These points have been implicitly accepted in recent discussions of nuclear power. Large-scale nuclear reactors like those constructed over the last 50 years or so have quietly disappeared from discussion.

Instead, attention has been focused on the new idea of “small modular reactors” (SMRs). There is nothing new about small reactors. They are used routinely in nuclear submarines, for example. The problem is because they cannot capture economies of scale, small reactors are uneconomic as sources of electricity for general use.

The “modular” idea is that, if plants can be constructed in batches in a factory, economies in manufacturing will outweigh the loss of economies of scale.

This idea remains untested.

The leading contender for the construction of small modular reactors is Nuscale, which plans to build a prototype plant, consisting of 12 60 MW reactors by 2030. That’s a big blowout from the target date of 2023 announced in 2014 and from an even earlier target date of 2018, proposed around 2008.

In fact, the announced deployment data has been eight to ten years in the future ever since the project began in the early 2000s.

As well as constant delays, the Nuscale project has experienced the same cost escalation as larger nuclear projects. Over the past two years, the cost of the pilot project has risen from $3 billion to $6 billion, partly offset by a $1.4 billion injection from the U.S. Department of Energy.

Even if there are no further delays and cost escalation, it will take at least until 2035 before the pilot plant can be properly evaluated. The establishment of large scale manufacturing and the first installations in the U.S. will take at least ten more years. Even in the most optimistic scenarios, there is no prospect of SMRs operating in Australia before 2050.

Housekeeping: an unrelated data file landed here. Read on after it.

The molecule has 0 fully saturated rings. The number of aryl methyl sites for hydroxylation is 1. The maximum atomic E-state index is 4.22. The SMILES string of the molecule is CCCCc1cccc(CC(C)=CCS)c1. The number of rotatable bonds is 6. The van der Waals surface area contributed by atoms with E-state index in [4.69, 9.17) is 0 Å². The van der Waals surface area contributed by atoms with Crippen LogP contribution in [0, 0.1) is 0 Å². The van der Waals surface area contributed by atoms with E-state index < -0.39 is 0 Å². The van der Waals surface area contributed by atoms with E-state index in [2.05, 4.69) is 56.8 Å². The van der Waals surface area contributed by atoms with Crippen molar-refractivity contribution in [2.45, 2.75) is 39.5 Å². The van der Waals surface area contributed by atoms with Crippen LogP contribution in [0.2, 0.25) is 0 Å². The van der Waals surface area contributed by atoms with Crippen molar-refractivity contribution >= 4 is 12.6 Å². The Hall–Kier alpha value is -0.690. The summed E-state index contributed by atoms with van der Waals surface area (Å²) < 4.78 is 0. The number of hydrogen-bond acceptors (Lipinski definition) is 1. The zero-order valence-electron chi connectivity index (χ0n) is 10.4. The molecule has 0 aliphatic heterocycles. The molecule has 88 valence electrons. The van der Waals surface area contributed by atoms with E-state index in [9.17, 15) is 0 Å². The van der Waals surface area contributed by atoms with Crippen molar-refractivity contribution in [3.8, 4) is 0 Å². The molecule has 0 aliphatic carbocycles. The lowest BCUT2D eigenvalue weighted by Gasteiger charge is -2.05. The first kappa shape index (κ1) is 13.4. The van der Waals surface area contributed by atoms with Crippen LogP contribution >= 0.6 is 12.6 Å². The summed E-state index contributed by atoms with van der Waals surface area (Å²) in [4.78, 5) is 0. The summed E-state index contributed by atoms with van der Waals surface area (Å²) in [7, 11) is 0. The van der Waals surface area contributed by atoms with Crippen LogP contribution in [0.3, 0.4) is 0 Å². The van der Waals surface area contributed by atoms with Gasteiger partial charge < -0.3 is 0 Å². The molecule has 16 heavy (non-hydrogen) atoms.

To be fair, King couched his discussion in terms of options for the next 30, 40 or 50 years. But even Scott Morrison concedes that we should be aiming to reach zero net emissions by 2050. That entails completely decarbonising electricity generation well before 2050.

Nuclear power ceased to be a realistic option at least a decade ago. The only reason it keeps being raised is to obscure the necessity of a rapid and comprehensive shift to solar and wind energy. Nuclear power is not a realistic energy source. Rather, it has been a stalking horse for coal and more recently, gas.

It’s not surprising, therefore, to see it being promoted by a leading figure in the gas industry.

John Quiggin is Professor of Economics at the University of Queensland. His new book, The Economic Consequences of the Pandemic, will be published by Yale University Press in late 2021.

June 10, 2021 Posted by | AUSTRALIA - NATIONAL, climate change - global warming, technology | Leave a comment

New South Wales Productivity Commission slammed for recommending nuclear power while ignoring offshore wind,

NSW Productivity Commission slammed for recommending nuclear power while ignoring offshore wind,  https://www.miragenews.com/nsw-productivity-commission-slammed-for-571554/
Maritime Union of Australia

The NSW Productivity Commission is under fire for recommending the NSW Government lift the state’s ban on nuclear power while ignoring proven, lower-cost renewable energy sources such as offshore wind.

Among 60 recommendations aimed at driving productivity and economic growth, the NSW Productivity Commission White Paper released this week proposed the ban on nuclear generation be lifted for small modular reactors.The same report made no mention of offshore wind generation, despite the proven technology producing a growing share of electricity around the world and several major proposals awaiting approval off the NSW coast.